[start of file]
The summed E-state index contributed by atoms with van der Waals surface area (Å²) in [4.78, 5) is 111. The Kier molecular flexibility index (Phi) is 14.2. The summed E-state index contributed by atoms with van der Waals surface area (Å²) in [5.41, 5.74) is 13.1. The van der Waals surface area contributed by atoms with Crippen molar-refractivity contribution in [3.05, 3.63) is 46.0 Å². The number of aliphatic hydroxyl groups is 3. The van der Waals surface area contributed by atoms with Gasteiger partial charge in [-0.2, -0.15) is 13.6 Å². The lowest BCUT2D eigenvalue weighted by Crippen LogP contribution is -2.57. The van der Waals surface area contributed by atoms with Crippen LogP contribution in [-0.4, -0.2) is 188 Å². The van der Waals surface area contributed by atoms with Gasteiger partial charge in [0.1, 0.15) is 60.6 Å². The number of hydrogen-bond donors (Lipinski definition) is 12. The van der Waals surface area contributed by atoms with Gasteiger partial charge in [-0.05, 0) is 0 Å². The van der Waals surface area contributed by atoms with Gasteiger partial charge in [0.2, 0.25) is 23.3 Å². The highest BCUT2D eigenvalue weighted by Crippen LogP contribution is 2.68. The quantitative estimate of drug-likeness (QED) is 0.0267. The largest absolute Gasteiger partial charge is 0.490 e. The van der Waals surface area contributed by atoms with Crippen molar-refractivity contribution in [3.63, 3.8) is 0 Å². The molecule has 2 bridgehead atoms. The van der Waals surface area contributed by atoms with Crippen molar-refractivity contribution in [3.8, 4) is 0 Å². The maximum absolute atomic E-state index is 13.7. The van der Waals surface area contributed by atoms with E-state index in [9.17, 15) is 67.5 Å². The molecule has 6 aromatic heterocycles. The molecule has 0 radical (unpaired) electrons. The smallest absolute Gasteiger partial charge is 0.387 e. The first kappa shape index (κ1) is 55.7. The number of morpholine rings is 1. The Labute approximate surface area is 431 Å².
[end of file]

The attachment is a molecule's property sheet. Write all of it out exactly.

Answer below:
The summed E-state index contributed by atoms with van der Waals surface area (Å²) in [4.78, 5) is 111. The Kier molecular flexibility index (Phi) is 14.2. The summed E-state index contributed by atoms with van der Waals surface area (Å²) in [5.41, 5.74) is 13.1. The van der Waals surface area contributed by atoms with Crippen molar-refractivity contribution in [3.05, 3.63) is 46.0 Å². The number of aliphatic hydroxyl groups is 3. The van der Waals surface area contributed by atoms with Gasteiger partial charge in [-0.2, -0.15) is 13.6 Å². The lowest BCUT2D eigenvalue weighted by Crippen LogP contribution is -2.57. The van der Waals surface area contributed by atoms with Crippen LogP contribution in [-0.4, -0.2) is 188 Å². The van der Waals surface area contributed by atoms with Gasteiger partial charge in [0.1, 0.15) is 60.6 Å². The number of hydrogen-bond donors (Lipinski definition) is 12. The van der Waals surface area contributed by atoms with Gasteiger partial charge in [-0.05, 0) is 0 Å². The van der Waals surface area contributed by atoms with Gasteiger partial charge in [0.2, 0.25) is 23.3 Å². The highest BCUT2D eigenvalue weighted by Crippen LogP contribution is 2.68. The quantitative estimate of drug-likeness (QED) is 0.0267. The largest absolute Gasteiger partial charge is 0.490 e. The van der Waals surface area contributed by atoms with Crippen molar-refractivity contribution in [3.63, 3.8) is 0 Å². The molecule has 2 bridgehead atoms. The van der Waals surface area contributed by atoms with Crippen molar-refractivity contribution in [3.8, 4) is 0 Å². The maximum absolute atomic E-state index is 13.7. The van der Waals surface area contributed by atoms with E-state index in [9.17, 15) is 67.5 Å². The molecule has 6 aromatic heterocycles. The molecule has 0 radical (unpaired) electrons. The smallest absolute Gasteiger partial charge is 0.387 e. The first kappa shape index (κ1) is 55.7. The number of morpholine rings is 1. The Labute approximate surface area is 431 Å².